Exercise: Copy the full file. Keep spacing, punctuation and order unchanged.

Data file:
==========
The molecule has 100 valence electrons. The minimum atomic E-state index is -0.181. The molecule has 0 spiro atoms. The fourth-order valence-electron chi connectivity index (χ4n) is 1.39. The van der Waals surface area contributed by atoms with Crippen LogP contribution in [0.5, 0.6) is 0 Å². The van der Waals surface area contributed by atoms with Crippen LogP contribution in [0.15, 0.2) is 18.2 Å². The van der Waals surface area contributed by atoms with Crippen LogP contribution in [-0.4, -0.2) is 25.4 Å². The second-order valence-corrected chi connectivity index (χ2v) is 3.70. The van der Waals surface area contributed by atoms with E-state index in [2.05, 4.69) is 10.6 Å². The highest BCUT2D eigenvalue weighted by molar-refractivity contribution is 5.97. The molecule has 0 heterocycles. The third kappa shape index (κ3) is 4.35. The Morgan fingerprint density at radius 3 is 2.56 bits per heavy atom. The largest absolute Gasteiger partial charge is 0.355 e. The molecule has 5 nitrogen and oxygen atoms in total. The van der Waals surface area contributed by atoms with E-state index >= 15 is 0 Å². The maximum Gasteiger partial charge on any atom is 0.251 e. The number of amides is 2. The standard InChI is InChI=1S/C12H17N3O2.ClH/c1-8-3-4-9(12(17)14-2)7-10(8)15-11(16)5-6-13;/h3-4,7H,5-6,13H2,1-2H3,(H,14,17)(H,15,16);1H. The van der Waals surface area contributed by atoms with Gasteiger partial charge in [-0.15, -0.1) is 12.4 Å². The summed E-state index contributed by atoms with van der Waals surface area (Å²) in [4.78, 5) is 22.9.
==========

The molecule has 100 valence electrons. The minimum atomic E-state index is -0.181. The molecule has 0 spiro atoms. The fourth-order valence-electron chi connectivity index (χ4n) is 1.39. The van der Waals surface area contributed by atoms with Crippen LogP contribution in [0.5, 0.6) is 0 Å². The van der Waals surface area contributed by atoms with Crippen LogP contribution in [0.15, 0.2) is 18.2 Å². The van der Waals surface area contributed by atoms with Crippen LogP contribution in [-0.4, -0.2) is 25.4 Å². The second-order valence-corrected chi connectivity index (χ2v) is 3.70. The van der Waals surface area contributed by atoms with E-state index in [2.05, 4.69) is 10.6 Å². The highest BCUT2D eigenvalue weighted by molar-refractivity contribution is 5.97. The molecule has 0 heterocycles. The third kappa shape index (κ3) is 4.35. The Morgan fingerprint density at radius 3 is 2.56 bits per heavy atom. The largest absolute Gasteiger partial charge is 0.355 e. The molecule has 5 nitrogen and oxygen atoms in total. The van der Waals surface area contributed by atoms with E-state index >= 15 is 0 Å². The maximum Gasteiger partial charge on any atom is 0.251 e. The number of amides is 2. The standard InChI is InChI=1S/C12H17N3O2.ClH/c1-8-3-4-9(12(17)14-2)7-10(8)15-11(16)5-6-13;/h3-4,7H,5-6,13H2,1-2H3,(H,14,17)(H,15,16);1H. The van der Waals surface area contributed by atoms with Gasteiger partial charge in [-0.15, -0.1) is 12.4 Å². The summed E-state index contributed by atoms with van der Waals surface area (Å²) in [4.78, 5) is 22.9.